Tuesday, July 11, 2006

The Stigma of "Self Publishing."

I don’t really understand it. The culprits are, of course, those “self-publishing” companies that make highly inflated claims as to what they can do for you as an author. In spite of the extravagant predictions made, they have no more idea of how to get your book into the mainstream of publishing than you do – but they will most certainly charge you on the basis of it. The less reputable ones will want you to sign away your rights just on the off-chance that lighting may strike and you will have a best-seller on your hands – in which case, of course, they reap the benefit.

But they do have their uses. The more reputable ones will turn out a respectable looking book, using the print on demand process, for an affordable price and, for those wanting a limited circulation family history or perhaps a record of a company’s development, there can be no better way of tackling the job.

And personal histories are important; I think it’s a wonderful thing that families should have a printed record. I very much wish mine had – it would have saved me a lot of arduous research and high on my list of priorities is the job of recording it for future generations.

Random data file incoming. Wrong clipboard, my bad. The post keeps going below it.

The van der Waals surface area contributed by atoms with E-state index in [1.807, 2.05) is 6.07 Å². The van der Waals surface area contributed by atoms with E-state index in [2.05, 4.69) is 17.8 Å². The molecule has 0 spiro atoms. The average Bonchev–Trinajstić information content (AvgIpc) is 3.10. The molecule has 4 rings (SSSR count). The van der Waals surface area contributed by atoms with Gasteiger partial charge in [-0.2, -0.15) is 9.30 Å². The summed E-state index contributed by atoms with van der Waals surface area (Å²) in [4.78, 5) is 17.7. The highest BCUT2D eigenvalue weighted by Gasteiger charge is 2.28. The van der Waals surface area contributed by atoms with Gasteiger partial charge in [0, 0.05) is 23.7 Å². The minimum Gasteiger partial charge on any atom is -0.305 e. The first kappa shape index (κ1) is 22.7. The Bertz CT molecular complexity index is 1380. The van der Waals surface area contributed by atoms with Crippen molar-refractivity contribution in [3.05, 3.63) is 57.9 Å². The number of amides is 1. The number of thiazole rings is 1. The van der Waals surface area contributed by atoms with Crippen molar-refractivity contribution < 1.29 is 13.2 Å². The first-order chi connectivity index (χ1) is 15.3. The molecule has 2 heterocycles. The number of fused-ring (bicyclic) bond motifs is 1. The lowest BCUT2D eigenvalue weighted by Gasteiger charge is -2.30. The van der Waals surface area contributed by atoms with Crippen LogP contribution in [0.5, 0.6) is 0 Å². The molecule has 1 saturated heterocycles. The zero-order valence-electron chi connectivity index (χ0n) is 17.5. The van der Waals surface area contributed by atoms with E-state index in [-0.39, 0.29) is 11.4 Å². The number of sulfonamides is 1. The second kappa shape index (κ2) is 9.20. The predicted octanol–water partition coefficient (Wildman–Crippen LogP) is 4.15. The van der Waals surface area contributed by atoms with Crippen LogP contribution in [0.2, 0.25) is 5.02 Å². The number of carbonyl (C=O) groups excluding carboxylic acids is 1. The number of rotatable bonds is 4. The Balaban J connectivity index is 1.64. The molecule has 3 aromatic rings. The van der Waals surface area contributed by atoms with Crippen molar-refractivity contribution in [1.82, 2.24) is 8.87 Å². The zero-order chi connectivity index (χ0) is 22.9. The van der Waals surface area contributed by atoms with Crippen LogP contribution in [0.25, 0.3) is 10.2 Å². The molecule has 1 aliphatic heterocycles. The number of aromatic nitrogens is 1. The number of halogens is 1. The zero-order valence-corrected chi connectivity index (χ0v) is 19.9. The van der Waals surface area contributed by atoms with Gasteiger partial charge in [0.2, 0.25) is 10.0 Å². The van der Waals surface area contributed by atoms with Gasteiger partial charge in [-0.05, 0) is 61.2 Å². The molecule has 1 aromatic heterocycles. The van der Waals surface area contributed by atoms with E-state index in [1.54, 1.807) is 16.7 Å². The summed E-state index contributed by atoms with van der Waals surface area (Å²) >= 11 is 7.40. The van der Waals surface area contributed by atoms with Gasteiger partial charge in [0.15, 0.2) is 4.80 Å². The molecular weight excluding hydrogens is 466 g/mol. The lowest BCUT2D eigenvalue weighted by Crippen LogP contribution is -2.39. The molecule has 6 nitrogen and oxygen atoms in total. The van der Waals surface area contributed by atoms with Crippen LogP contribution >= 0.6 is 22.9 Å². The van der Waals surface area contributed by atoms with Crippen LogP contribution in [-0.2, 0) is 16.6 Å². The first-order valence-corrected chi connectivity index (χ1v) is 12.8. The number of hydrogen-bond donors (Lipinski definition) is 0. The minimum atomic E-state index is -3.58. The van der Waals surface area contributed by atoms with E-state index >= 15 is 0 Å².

Social historians will welcome these as a valuable insight into the life of the times gone by, much as they value the historical records left by Samuel Pepys and his ilk. But how much more valuable will be the records of the rather less prominent members of society?

History tends to revolve around the famous – but primarily because they are ones whose stories have been recorded, and this gives a somewhat lop-sided view of the events of the day.

You may have only a few copies of your story lurking somewhere in an attic in the years to come, but for the historian who stumbles across them, they will be invaluable.

And your family will thank you.


Post a Comment

<< Home